Anyone else insecure about their appearance?

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a.c.

a.c.

:s
Aug 29, 2019
4
15
I'm trans and I absolutely hate the way that I look :( It definitely contributes heavily to my awful self-esteem. I feel like I've "done everything I can do" in terms of my appearance too, which makes things feel even bleaker in a way.

Can anyone else relate? I'm not sure how common obsessively hating one's appearance is around here.
 
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ForeverDefective

Member
Apr 23, 2019
14
21
Yes, trans and feel everyone can tell, others say I pass but I feel they are all lying or just dont know what to look for.
This and being geneticly defective is all I think about anymore.
 
BPD Barbie

BPD Barbie

I'm a BPD Barbie Girl living in a suicidal world
Dec 1, 2019
502
1,567
My appearance sort of is the only thing that means anything to me anymore. I maintain the same appearance I've always had partly to not raise suspicions to those around me, I hate getting bombarded with questions over how I feel, and also becuase despite how I feel mentally, I want to look in the mirror and see myself and not let my illness define who I am totally. So I always do my hair, I always put makeup on, skincare etc. It keeps me holding onto that little bit of humanity and normality as well, kills some time during the day, let's me be creative.
 
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Santiago

Wizard
Mar 25, 2018
601
1,454
BDD started my suicidal thoughts. But then as I got older I realized my problems go far beyond just BDD.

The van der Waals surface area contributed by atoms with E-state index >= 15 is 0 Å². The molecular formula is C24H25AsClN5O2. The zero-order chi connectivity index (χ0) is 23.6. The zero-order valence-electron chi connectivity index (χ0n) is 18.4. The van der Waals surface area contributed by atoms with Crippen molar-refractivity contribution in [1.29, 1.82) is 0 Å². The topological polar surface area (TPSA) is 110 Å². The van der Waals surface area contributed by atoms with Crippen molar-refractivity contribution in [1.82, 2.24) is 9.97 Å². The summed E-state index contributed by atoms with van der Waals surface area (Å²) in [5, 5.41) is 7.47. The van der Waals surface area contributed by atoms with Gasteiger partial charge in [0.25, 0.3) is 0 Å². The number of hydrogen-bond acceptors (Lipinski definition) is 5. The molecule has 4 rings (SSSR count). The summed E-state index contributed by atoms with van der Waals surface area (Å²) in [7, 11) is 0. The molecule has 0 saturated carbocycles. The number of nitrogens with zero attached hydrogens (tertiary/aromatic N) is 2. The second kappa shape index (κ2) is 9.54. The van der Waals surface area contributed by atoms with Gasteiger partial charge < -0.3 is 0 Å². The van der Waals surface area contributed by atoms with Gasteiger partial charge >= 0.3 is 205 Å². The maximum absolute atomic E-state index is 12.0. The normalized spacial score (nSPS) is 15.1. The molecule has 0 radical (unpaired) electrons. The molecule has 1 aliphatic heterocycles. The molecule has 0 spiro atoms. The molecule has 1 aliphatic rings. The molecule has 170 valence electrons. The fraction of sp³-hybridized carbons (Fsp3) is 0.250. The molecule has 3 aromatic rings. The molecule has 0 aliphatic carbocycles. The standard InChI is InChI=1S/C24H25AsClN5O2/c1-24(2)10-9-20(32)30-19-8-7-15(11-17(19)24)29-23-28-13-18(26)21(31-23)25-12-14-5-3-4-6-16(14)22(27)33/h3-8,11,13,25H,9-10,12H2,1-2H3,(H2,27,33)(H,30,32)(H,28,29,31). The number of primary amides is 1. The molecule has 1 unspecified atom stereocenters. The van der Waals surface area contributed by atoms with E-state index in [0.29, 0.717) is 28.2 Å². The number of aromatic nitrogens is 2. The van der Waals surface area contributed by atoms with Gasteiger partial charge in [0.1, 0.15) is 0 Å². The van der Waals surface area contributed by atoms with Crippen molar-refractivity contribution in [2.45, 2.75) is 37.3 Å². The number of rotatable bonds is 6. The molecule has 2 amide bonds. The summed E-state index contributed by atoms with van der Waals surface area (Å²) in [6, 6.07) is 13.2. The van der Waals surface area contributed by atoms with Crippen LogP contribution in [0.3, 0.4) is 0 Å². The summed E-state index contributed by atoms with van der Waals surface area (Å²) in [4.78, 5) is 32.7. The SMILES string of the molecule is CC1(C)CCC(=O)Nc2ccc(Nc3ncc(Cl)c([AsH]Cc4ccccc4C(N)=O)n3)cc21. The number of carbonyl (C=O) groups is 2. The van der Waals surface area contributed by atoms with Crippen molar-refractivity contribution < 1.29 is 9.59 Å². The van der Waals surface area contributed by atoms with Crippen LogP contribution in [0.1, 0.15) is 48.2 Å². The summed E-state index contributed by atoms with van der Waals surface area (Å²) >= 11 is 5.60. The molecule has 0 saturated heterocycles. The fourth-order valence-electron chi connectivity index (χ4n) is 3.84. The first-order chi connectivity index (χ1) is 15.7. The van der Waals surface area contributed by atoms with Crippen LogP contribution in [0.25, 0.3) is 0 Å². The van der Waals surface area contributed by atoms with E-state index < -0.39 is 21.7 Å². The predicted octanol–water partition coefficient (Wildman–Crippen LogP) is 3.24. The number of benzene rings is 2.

I no longer feel the need to take thousands of pictures a day or sit in front of the mirror for hours. Neither do I stay inside for months.

Yet I am still here.
 
Mr2005

Mr2005

Don't shoot the messenger, give me the gun
Sep 25, 2018
1,398
4,116
Why does anyone have a sex change? The amount of trans people I see on here makes me think it isn't making anyone happy. That it's a symptom of something else just like body dismorphic disorder. I was diagnosed with that but have never been convinced. The things I don't like weren't imaginary but no one I saw was willing to operate. I didn't try very hard though and regret that every day. I don't know what's worse, living with how it is or finding someone that will do it now. The latter terrifies me. It's a lose lose situation. It would just mean it could have been done all along if I'd bothered to look. Smartphones came along a little too late as far as I'm concerned. A child could do it now and my self worth couldn't be lower. I relied on other people who thought it was all in my head and therefore completely wasted my time